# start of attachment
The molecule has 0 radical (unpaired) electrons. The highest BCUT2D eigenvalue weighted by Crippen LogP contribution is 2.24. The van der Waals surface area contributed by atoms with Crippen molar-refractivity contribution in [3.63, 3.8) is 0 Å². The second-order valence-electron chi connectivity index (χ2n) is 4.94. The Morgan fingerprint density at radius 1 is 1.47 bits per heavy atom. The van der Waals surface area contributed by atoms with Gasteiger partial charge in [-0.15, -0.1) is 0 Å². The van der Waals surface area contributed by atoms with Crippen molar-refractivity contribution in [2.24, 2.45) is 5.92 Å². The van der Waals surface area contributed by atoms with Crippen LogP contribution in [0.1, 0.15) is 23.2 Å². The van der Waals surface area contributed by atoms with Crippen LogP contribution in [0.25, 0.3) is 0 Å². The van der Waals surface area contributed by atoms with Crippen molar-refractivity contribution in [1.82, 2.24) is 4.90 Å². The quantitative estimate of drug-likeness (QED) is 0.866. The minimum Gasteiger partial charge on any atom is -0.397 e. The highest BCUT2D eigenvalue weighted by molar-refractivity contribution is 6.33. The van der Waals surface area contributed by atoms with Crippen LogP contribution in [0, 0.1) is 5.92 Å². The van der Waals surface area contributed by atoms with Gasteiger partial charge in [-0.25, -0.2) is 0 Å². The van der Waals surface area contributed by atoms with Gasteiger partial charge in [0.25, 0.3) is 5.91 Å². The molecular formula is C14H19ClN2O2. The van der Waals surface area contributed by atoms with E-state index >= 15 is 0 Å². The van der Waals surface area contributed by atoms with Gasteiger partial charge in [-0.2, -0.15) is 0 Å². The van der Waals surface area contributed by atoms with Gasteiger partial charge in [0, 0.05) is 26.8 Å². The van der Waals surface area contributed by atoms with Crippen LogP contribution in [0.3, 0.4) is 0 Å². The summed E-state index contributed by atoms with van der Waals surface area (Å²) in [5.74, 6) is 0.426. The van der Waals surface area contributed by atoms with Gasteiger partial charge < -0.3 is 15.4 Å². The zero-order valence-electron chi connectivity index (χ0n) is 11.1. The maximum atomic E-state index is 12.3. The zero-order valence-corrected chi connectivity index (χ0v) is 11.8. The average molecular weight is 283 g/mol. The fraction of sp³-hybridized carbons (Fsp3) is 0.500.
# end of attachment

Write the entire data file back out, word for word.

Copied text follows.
The molecule has 0 radical (unpaired) electrons. The highest BCUT2D eigenvalue weighted by Crippen LogP contribution is 2.24. The van der Waals surface area contributed by atoms with Crippen molar-refractivity contribution in [3.63, 3.8) is 0 Å². The second-order valence-electron chi connectivity index (χ2n) is 4.94. The Morgan fingerprint density at radius 1 is 1.47 bits per heavy atom. The van der Waals surface area contributed by atoms with Gasteiger partial charge in [-0.15, -0.1) is 0 Å². The van der Waals surface area contributed by atoms with Crippen molar-refractivity contribution in [2.24, 2.45) is 5.92 Å². The van der Waals surface area contributed by atoms with Crippen LogP contribution in [0.1, 0.15) is 23.2 Å². The van der Waals surface area contributed by atoms with Crippen LogP contribution in [0.25, 0.3) is 0 Å². The van der Waals surface area contributed by atoms with Crippen molar-refractivity contribution in [1.82, 2.24) is 4.90 Å². The quantitative estimate of drug-likeness (QED) is 0.866. The minimum Gasteiger partial charge on any atom is -0.397 e. The highest BCUT2D eigenvalue weighted by molar-refractivity contribution is 6.33. The van der Waals surface area contributed by atoms with Crippen LogP contribution in [0, 0.1) is 5.92 Å². The van der Waals surface area contributed by atoms with Gasteiger partial charge in [-0.25, -0.2) is 0 Å². The van der Waals surface area contributed by atoms with Gasteiger partial charge in [0.25, 0.3) is 5.91 Å². The molecular formula is C14H19ClN2O2. The van der Waals surface area contributed by atoms with E-state index >= 15 is 0 Å². The van der Waals surface area contributed by atoms with Gasteiger partial charge in [-0.2, -0.15) is 0 Å². The van der Waals surface area contributed by atoms with Gasteiger partial charge in [0, 0.05) is 26.8 Å². The van der Waals surface area contributed by atoms with Crippen LogP contribution in [0.3, 0.4) is 0 Å². The summed E-state index contributed by atoms with van der Waals surface area (Å²) in [5.74, 6) is 0.426. The van der Waals surface area contributed by atoms with Gasteiger partial charge < -0.3 is 15.4 Å². The zero-order valence-electron chi connectivity index (χ0n) is 11.1. The maximum atomic E-state index is 12.3. The zero-order valence-corrected chi connectivity index (χ0v) is 11.8. The average molecular weight is 283 g/mol. The fraction of sp³-hybridized carbons (Fsp3) is 0.500.